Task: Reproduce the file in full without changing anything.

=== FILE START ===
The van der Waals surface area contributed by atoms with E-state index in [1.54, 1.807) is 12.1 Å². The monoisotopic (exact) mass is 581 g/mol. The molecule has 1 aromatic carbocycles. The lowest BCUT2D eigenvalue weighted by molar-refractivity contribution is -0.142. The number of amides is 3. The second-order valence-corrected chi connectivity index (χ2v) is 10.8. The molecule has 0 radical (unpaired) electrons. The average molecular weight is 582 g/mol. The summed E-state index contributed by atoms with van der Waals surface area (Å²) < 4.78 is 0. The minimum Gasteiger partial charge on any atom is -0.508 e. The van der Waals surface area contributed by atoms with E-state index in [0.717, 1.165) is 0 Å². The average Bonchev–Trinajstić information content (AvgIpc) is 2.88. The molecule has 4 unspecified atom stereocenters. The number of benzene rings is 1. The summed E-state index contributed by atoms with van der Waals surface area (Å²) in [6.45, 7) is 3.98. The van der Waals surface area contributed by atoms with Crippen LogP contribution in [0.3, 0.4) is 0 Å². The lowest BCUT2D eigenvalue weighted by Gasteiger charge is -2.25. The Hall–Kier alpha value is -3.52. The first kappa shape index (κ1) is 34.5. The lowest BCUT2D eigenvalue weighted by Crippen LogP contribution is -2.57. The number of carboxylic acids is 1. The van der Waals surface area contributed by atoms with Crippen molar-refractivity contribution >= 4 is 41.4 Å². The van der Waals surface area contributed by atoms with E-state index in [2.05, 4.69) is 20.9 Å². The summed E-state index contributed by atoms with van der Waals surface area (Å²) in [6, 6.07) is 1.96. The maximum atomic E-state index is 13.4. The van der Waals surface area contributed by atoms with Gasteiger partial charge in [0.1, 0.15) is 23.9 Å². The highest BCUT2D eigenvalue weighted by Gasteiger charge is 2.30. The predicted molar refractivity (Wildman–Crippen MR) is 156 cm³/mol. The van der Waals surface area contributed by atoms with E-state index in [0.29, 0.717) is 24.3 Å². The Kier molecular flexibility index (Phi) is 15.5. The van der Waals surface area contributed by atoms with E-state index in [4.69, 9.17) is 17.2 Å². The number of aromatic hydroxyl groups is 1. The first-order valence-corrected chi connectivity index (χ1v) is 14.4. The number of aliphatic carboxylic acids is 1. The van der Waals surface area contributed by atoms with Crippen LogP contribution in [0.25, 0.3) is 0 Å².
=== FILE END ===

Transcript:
The van der Waals surface area contributed by atoms with E-state index in [1.54, 1.807) is 12.1 Å². The monoisotopic (exact) mass is 581 g/mol. The molecule has 1 aromatic carbocycles. The lowest BCUT2D eigenvalue weighted by molar-refractivity contribution is -0.142. The number of amides is 3. The second-order valence-corrected chi connectivity index (χ2v) is 10.8. The molecule has 0 radical (unpaired) electrons. The average molecular weight is 582 g/mol. The summed E-state index contributed by atoms with van der Waals surface area (Å²) < 4.78 is 0. The minimum Gasteiger partial charge on any atom is -0.508 e. The van der Waals surface area contributed by atoms with E-state index in [0.717, 1.165) is 0 Å². The average Bonchev–Trinajstić information content (AvgIpc) is 2.88. The molecule has 4 unspecified atom stereocenters. The number of benzene rings is 1. The summed E-state index contributed by atoms with van der Waals surface area (Å²) in [6.45, 7) is 3.98. The van der Waals surface area contributed by atoms with Crippen LogP contribution in [0.3, 0.4) is 0 Å². The lowest BCUT2D eigenvalue weighted by Gasteiger charge is -2.25. The Hall–Kier alpha value is -3.52. The first kappa shape index (κ1) is 34.5. The lowest BCUT2D eigenvalue weighted by Crippen LogP contribution is -2.57. The number of carboxylic acids is 1. The van der Waals surface area contributed by atoms with Crippen molar-refractivity contribution >= 4 is 41.4 Å². The van der Waals surface area contributed by atoms with E-state index in [2.05, 4.69) is 20.9 Å². The summed E-state index contributed by atoms with van der Waals surface area (Å²) in [6, 6.07) is 1.96. The maximum atomic E-state index is 13.4. The van der Waals surface area contributed by atoms with Gasteiger partial charge in [0.1, 0.15) is 23.9 Å². The highest BCUT2D eigenvalue weighted by Gasteiger charge is 2.30. The predicted molar refractivity (Wildman–Crippen MR) is 156 cm³/mol. The van der Waals surface area contributed by atoms with E-state index in [0.29, 0.717) is 24.3 Å². The Kier molecular flexibility index (Phi) is 15.5. The van der Waals surface area contributed by atoms with E-state index in [4.69, 9.17) is 17.2 Å². The number of aromatic hydroxyl groups is 1. The first-order valence-corrected chi connectivity index (χ1v) is 14.4. The number of aliphatic carboxylic acids is 1. The van der Waals surface area contributed by atoms with Crippen LogP contribution in [0.25, 0.3) is 0 Å².